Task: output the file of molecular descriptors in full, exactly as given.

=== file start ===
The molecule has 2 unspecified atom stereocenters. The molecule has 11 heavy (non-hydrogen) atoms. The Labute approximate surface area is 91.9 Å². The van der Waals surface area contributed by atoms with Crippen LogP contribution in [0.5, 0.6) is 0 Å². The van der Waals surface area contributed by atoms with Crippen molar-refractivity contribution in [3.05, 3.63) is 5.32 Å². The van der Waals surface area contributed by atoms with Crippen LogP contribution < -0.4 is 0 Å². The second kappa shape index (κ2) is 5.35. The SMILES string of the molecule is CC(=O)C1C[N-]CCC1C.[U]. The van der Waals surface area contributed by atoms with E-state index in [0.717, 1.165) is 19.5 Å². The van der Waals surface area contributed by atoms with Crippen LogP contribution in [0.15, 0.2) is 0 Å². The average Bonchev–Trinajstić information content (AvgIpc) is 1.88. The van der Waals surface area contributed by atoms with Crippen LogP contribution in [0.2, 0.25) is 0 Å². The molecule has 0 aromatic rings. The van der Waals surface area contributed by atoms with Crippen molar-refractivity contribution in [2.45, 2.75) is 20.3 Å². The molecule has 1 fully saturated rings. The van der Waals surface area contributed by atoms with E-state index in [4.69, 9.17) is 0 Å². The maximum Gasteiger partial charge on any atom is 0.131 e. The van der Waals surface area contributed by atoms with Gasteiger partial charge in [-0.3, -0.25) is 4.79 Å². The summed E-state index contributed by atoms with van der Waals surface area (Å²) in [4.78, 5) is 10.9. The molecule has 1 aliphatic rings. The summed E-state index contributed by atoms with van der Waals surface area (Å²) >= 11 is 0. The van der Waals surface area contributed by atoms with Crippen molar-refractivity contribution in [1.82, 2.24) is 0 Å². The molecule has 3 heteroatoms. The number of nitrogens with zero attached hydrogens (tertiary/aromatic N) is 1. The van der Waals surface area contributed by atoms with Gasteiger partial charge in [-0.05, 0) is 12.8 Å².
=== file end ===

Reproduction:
The molecule has 2 unspecified atom stereocenters. The molecule has 11 heavy (non-hydrogen) atoms. The Labute approximate surface area is 91.9 Å². The van der Waals surface area contributed by atoms with Crippen LogP contribution in [0.5, 0.6) is 0 Å². The van der Waals surface area contributed by atoms with Crippen molar-refractivity contribution in [3.05, 3.63) is 5.32 Å². The van der Waals surface area contributed by atoms with Crippen LogP contribution < -0.4 is 0 Å². The second kappa shape index (κ2) is 5.35. The SMILES string of the molecule is CC(=O)C1C[N-]CCC1C.[U]. The van der Waals surface area contributed by atoms with E-state index in [0.717, 1.165) is 19.5 Å². The van der Waals surface area contributed by atoms with Crippen LogP contribution in [0.15, 0.2) is 0 Å². The average Bonchev–Trinajstić information content (AvgIpc) is 1.88. The van der Waals surface area contributed by atoms with Crippen LogP contribution in [0.2, 0.25) is 0 Å². The molecule has 0 aromatic rings. The van der Waals surface area contributed by atoms with Crippen molar-refractivity contribution in [2.45, 2.75) is 20.3 Å². The molecule has 1 fully saturated rings. The van der Waals surface area contributed by atoms with E-state index in [4.69, 9.17) is 0 Å². The maximum Gasteiger partial charge on any atom is 0.131 e. The van der Waals surface area contributed by atoms with Gasteiger partial charge in [-0.3, -0.25) is 4.79 Å². The summed E-state index contributed by atoms with van der Waals surface area (Å²) in [4.78, 5) is 10.9. The molecule has 1 aliphatic rings. The summed E-state index contributed by atoms with van der Waals surface area (Å²) >= 11 is 0. The van der Waals surface area contributed by atoms with Crippen molar-refractivity contribution in [1.82, 2.24) is 0 Å². The molecule has 3 heteroatoms. The number of nitrogens with zero attached hydrogens (tertiary/aromatic N) is 1. The van der Waals surface area contributed by atoms with Gasteiger partial charge in [-0.05, 0) is 12.8 Å².